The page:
Can being good be cool? That was the question Switzerland-based brothers Nachson and Arieh Mimran set out to grapple with in 2015. To answer that question, the brothers—scions of French agriculture magnate Jean Claude—launched To.org, an organisation blending investment, philanthropy and creativity to back companies focusing on what the Mimrans have dubbed “vital” issues. 

These include areas whose critical impact is hard to dispute: electric vehicles; sanitation; animal-free food and apparel; reforestation. “The view in traditional finance used to be that anyone trying to pursue any target beyond just financial return, would probably not make the market rate return,” Princeton-educated Arieh, 27, says.

“Today it’s clear that you can make a lot of money while doing a lot of good. And that’s led to a fair amount of greenwashing, impact washing, and purely profit-seeking investors using ESG language as window-dressing. 

That’s why we are very careful with the language that we use: we only back vital ventures, those that are absolutely necessary.” Still, the Mimrans felt that just backing those kinds of ventures—or investing in related charity projects—was not enough. The third pillar of To.org is all about creative communication.

“We realised that communication—making things aspirational, and cool, and desirable—was something that could allow us to work as a Trojan horse,” Nachson, 34, says. “We can bring multidisciplinary individuals and communities together to discuss how we save the world.” That means teaming up with architects, material scientists, technologists, musicians and stylists in order to spotlight certain themes, initiatives, and companies.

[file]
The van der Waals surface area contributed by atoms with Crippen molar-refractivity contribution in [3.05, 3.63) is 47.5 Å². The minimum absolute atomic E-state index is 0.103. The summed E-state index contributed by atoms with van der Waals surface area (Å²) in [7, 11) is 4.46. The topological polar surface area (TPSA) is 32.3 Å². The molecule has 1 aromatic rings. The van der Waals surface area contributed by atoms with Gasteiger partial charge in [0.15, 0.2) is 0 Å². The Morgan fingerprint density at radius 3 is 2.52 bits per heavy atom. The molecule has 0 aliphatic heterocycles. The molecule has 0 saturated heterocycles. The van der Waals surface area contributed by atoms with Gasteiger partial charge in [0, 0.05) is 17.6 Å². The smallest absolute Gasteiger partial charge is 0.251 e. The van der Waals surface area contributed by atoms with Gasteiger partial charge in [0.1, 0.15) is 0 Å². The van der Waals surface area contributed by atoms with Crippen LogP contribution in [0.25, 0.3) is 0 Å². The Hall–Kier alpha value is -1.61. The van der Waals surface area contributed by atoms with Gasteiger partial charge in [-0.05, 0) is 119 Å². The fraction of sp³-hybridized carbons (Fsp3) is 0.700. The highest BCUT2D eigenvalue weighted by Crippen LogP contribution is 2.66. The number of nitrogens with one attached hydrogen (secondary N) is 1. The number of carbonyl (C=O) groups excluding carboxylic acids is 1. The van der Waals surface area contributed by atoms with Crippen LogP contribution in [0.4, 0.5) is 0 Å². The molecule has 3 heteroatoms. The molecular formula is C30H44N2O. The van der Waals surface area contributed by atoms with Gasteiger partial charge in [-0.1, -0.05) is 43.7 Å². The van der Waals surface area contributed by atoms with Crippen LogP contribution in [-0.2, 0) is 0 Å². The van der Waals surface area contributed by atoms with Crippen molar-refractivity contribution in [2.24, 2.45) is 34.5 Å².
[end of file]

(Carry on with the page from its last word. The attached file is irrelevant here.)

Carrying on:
In one case, To.org sponsored the creation of a public lavatory built out of thousands of plastic bottles and over a million plastic bags—the Bottle Brick Building—in a poor part of Uganda. That did three things at once: involve local informal economy workers in the project; create a free-to-use, accessible restroom in an area suffering from poor sanitation; and generate a lot of buzz. 

“It’s a beautiful monument in a way. It doesn’t look like a toilet,” Nachson says. “We created something that could have a digital reach through social media—and also physical reach: it brought affluent Ugandans into a slum where only a few of them had ever been before to go visit this thing they had seen online.” In some instances, the creative input was limited to a rebrand, such as when animal-free proteins manufacturer Clara Foods was rechristened The EVERY Company. 

In other cases, the brothers unleashed guerrilla marketing capabilities, like the time when Nachson—he says at the urging of his environmentally-conscious daughter—sent Mattel a figurine 3D-printed from recycled plastic and labelled “Naughty Barbie”, to spotlight the Barbie-maker’s environmental impact. In response, Mattel CEO Richard Dickson invited Nachson over. “We had an open conversation about what kind of materials exist,” Nachson recalls. “We inspired quite a bit of change at Mattel.” 

Large-scale events or projects—like partnering with EV rally organiser Extreme E, or funding the construction of a music academy near a refugee camp in northern Uganda—are also part of the Mimrans’ playbook. The guiding principle for their every action, Arieh says, is the ancient Hebrew dictum tikkun olam, or ”mend the world” (the Mimrans are Jewish) from whose initials the company’s name was derived. Next up? Arieh has spun out a new venture capital strategy (to.vc) solely dedicated to climate technology. “The three biggest levers that we can pull off under climate technology’s umbrella are carbon technology, food technology, and agricultural technology,” he says. “We’re running out of time so we gotta get to work. That’s what we’re doing.” 

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